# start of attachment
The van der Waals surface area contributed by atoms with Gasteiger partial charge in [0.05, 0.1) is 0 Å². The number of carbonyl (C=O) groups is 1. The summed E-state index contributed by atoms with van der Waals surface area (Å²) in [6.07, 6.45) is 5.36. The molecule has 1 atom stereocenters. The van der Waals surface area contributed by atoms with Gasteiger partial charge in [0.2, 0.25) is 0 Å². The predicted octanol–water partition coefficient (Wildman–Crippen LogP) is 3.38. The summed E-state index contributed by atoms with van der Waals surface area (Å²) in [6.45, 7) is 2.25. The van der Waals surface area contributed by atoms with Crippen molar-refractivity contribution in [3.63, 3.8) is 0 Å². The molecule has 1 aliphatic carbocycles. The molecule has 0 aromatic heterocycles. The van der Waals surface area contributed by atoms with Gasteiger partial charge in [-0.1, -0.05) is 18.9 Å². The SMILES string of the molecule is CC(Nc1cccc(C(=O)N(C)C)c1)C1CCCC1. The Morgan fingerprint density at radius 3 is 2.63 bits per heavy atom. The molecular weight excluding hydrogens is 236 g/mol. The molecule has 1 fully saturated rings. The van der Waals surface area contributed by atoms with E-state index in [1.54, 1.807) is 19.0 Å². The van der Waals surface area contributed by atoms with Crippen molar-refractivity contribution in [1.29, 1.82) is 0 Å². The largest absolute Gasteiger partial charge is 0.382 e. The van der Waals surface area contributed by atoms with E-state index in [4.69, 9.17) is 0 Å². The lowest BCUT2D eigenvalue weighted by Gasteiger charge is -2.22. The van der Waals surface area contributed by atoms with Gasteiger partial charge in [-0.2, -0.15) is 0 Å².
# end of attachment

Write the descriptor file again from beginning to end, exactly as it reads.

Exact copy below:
The van der Waals surface area contributed by atoms with Gasteiger partial charge in [0.05, 0.1) is 0 Å². The number of carbonyl (C=O) groups is 1. The summed E-state index contributed by atoms with van der Waals surface area (Å²) in [6.07, 6.45) is 5.36. The molecule has 1 atom stereocenters. The van der Waals surface area contributed by atoms with Gasteiger partial charge in [0.2, 0.25) is 0 Å². The predicted octanol–water partition coefficient (Wildman–Crippen LogP) is 3.38. The summed E-state index contributed by atoms with van der Waals surface area (Å²) in [6.45, 7) is 2.25. The van der Waals surface area contributed by atoms with Crippen molar-refractivity contribution in [3.63, 3.8) is 0 Å². The molecule has 1 aliphatic carbocycles. The molecule has 0 aromatic heterocycles. The van der Waals surface area contributed by atoms with Gasteiger partial charge in [-0.1, -0.05) is 18.9 Å². The SMILES string of the molecule is CC(Nc1cccc(C(=O)N(C)C)c1)C1CCCC1. The Morgan fingerprint density at radius 3 is 2.63 bits per heavy atom. The molecular weight excluding hydrogens is 236 g/mol. The molecule has 1 fully saturated rings. The van der Waals surface area contributed by atoms with E-state index in [1.54, 1.807) is 19.0 Å². The van der Waals surface area contributed by atoms with Crippen molar-refractivity contribution in [1.29, 1.82) is 0 Å². The largest absolute Gasteiger partial charge is 0.382 e. The van der Waals surface area contributed by atoms with E-state index in [4.69, 9.17) is 0 Å². The lowest BCUT2D eigenvalue weighted by Gasteiger charge is -2.22. The van der Waals surface area contributed by atoms with Gasteiger partial charge in [-0.2, -0.15) is 0 Å².